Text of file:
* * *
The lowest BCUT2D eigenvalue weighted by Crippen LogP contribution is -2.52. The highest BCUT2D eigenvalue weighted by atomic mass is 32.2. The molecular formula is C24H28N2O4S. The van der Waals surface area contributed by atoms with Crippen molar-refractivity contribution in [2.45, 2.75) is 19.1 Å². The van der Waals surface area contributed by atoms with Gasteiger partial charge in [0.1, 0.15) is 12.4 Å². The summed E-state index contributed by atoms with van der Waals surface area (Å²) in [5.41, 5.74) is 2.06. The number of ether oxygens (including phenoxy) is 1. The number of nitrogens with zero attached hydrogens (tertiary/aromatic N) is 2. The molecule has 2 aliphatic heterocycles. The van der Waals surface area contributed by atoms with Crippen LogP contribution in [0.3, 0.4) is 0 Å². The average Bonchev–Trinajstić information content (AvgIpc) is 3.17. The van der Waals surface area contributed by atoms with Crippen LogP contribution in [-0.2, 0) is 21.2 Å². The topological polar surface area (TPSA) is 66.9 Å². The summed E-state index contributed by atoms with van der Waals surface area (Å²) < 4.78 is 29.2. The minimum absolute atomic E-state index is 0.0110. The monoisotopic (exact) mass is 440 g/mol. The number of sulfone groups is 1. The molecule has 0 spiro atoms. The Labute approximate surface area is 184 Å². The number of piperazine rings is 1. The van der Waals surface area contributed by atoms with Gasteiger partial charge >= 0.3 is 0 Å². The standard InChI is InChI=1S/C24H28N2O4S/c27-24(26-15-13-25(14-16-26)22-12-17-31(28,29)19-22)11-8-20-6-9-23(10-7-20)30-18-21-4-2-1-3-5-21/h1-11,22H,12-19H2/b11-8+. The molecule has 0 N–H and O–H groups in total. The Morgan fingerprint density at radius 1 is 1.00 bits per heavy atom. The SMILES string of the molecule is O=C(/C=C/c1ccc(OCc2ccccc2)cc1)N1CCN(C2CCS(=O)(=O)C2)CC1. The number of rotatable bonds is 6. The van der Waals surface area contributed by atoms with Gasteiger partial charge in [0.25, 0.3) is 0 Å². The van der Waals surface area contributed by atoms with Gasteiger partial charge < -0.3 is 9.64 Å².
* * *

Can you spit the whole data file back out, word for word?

The lowest BCUT2D eigenvalue weighted by Crippen LogP contribution is -2.52. The highest BCUT2D eigenvalue weighted by atomic mass is 32.2. The molecular formula is C24H28N2O4S. The van der Waals surface area contributed by atoms with Crippen molar-refractivity contribution in [2.45, 2.75) is 19.1 Å². The van der Waals surface area contributed by atoms with Gasteiger partial charge in [0.1, 0.15) is 12.4 Å². The summed E-state index contributed by atoms with van der Waals surface area (Å²) in [5.41, 5.74) is 2.06. The number of ether oxygens (including phenoxy) is 1. The number of nitrogens with zero attached hydrogens (tertiary/aromatic N) is 2. The molecule has 2 aliphatic heterocycles. The van der Waals surface area contributed by atoms with Crippen LogP contribution in [0.3, 0.4) is 0 Å². The average Bonchev–Trinajstić information content (AvgIpc) is 3.17. The van der Waals surface area contributed by atoms with Crippen LogP contribution in [-0.2, 0) is 21.2 Å². The topological polar surface area (TPSA) is 66.9 Å². The summed E-state index contributed by atoms with van der Waals surface area (Å²) < 4.78 is 29.2. The minimum absolute atomic E-state index is 0.0110. The monoisotopic (exact) mass is 440 g/mol. The number of sulfone groups is 1. The molecule has 0 spiro atoms. The Labute approximate surface area is 184 Å². The number of piperazine rings is 1. The van der Waals surface area contributed by atoms with Gasteiger partial charge >= 0.3 is 0 Å². The standard InChI is InChI=1S/C24H28N2O4S/c27-24(26-15-13-25(14-16-26)22-12-17-31(28,29)19-22)11-8-20-6-9-23(10-7-20)30-18-21-4-2-1-3-5-21/h1-11,22H,12-19H2/b11-8+. The molecule has 0 N–H and O–H groups in total. The Morgan fingerprint density at radius 1 is 1.00 bits per heavy atom. The SMILES string of the molecule is O=C(/C=C/c1ccc(OCc2ccccc2)cc1)N1CCN(C2CCS(=O)(=O)C2)CC1. The number of rotatable bonds is 6. The van der Waals surface area contributed by atoms with Gasteiger partial charge in [0.25, 0.3) is 0 Å². The van der Waals surface area contributed by atoms with Gasteiger partial charge < -0.3 is 9.64 Å².